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1answer
43 views

What are the proper domains of the position and squared angular momentum operator?

I am looking at the position operator on a compact set $K \subset \mathbb{R}^n$ and the squared angular momentum operator (so essentially the Laplace-Beltrami operator where I just look at the angular ...
2
votes
2answers
109 views

A rigorous treatment of distributions in quantum mechanics

In many introductory courses to quantum mechanics, we see $\delta$-functions all over the place. For example when expressing an arbitrary wave function $\psi(x)$ in the basis of eigenfunctions of the ...
3
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1answer
62 views

Justification of discrete spectrum for V(x) unbounded at $\pm \infty$ in Pauling and Wilson

In Pauling and Wilson, Introduction to Quantum Mechanics, they offer the following intuitive reason for the discrete spectrum of a potential which is unbounded at $\pm \infty$: This is ...
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0answers
18 views

what is the focal length of concave lense? [on hold]

I need just the formula . Please help me anybody ? And the sign convention used in the focal length formula. And any sites ?
2
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0answers
63 views

Instantons in Witten's supersymmetry and Morse theory

I'm reading Witten's paper on supersymmetry and Morse theory and am confused about the details of the instanton calculation which he uses to define a Morse complex (beginning at page 11 of the pdf) . ...
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0answers
37 views

Resources for theory of distributions (Generalized functions) for physicists

I am looking for tutorials, articles or books containing theory of distributions in context of mathematical physics. Please suggest.
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1answer
99 views

Subtlety in derivation of Noether's theorem by Di Francesco

In the book 'Conformal Field Theory' by Di Francesco et al, a derivation of Noether's theorem is demonstrated by imposing that, what I believe is said to be a more elegant approach, the parameter ...
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0answers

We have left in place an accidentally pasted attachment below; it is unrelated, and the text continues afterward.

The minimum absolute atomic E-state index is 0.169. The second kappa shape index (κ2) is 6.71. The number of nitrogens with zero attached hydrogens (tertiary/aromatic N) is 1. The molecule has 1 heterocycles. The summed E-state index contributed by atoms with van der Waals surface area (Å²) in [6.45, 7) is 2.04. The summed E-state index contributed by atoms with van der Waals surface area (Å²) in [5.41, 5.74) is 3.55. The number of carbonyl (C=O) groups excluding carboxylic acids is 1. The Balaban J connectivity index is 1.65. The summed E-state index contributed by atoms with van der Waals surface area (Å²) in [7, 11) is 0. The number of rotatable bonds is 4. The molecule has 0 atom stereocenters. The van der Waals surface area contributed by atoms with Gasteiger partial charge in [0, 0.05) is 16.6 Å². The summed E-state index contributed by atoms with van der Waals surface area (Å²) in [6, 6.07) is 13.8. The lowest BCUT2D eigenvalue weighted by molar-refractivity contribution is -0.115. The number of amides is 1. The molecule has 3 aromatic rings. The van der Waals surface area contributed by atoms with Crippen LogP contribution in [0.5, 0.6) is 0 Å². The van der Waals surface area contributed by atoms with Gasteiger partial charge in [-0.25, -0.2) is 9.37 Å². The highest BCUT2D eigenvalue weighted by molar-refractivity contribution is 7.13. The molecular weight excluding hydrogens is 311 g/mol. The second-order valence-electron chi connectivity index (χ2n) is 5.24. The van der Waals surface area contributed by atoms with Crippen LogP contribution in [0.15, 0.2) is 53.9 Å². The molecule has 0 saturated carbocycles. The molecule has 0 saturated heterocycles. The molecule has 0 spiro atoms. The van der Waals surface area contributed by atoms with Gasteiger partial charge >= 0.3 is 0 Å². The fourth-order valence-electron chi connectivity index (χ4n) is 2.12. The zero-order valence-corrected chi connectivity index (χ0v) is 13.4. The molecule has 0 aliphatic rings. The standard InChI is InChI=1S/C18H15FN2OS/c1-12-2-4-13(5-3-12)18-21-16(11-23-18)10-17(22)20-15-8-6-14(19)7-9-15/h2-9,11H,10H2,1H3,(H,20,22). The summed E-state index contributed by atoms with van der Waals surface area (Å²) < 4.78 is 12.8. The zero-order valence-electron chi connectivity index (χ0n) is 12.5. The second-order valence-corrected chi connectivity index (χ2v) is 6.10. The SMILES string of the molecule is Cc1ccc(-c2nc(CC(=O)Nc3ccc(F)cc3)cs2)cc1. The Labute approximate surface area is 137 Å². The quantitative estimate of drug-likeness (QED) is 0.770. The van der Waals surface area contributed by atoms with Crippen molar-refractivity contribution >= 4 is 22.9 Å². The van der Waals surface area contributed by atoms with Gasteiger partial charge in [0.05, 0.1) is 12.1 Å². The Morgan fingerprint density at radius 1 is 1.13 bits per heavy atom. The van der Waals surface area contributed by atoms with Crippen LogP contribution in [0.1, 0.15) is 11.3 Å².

41 views

Are there any known (closed form even if approximate) solutions to problems in relativistic elasticity?

There are several useful known solutions to the EFE with relatively simple / trivial stress-energy-momentum tensor, such as the Schwarzschild solution. Despite the idealizations made therein they are ...
5
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3answers
284 views

Basis in quantum mechanics

My quantum mechanics textbook (Primer of Quantum Mechanics, by Marvin Chester) says that both the momentum space and the position space are basis spaces. It also says that the momentum space is ...
3
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1answer
266 views

Representation of operators in quantum mechanics

For which systems we represent the Hamiltonian as a differential operator and for which system we represent it by a matrix? Can the momentum be represented by a matrix operator?
0
votes
1answer
364 views

Proof of equality of the integral and differential form of Maxwell's equation

Just curious, can anyone show how the integral and differential form of Maxwell's equation is equivalent? (While it is conceptually obvious, I am thinking rigorous mathematical proof may be useful in ...
0
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2answers
61 views

Eigenstates of an observable

Can we use eigenstates of ANY observable as base of the Hilbert space? If we can, is this equal to the statement that those eigenstates are orthogonal to each other and normalizable?
3
votes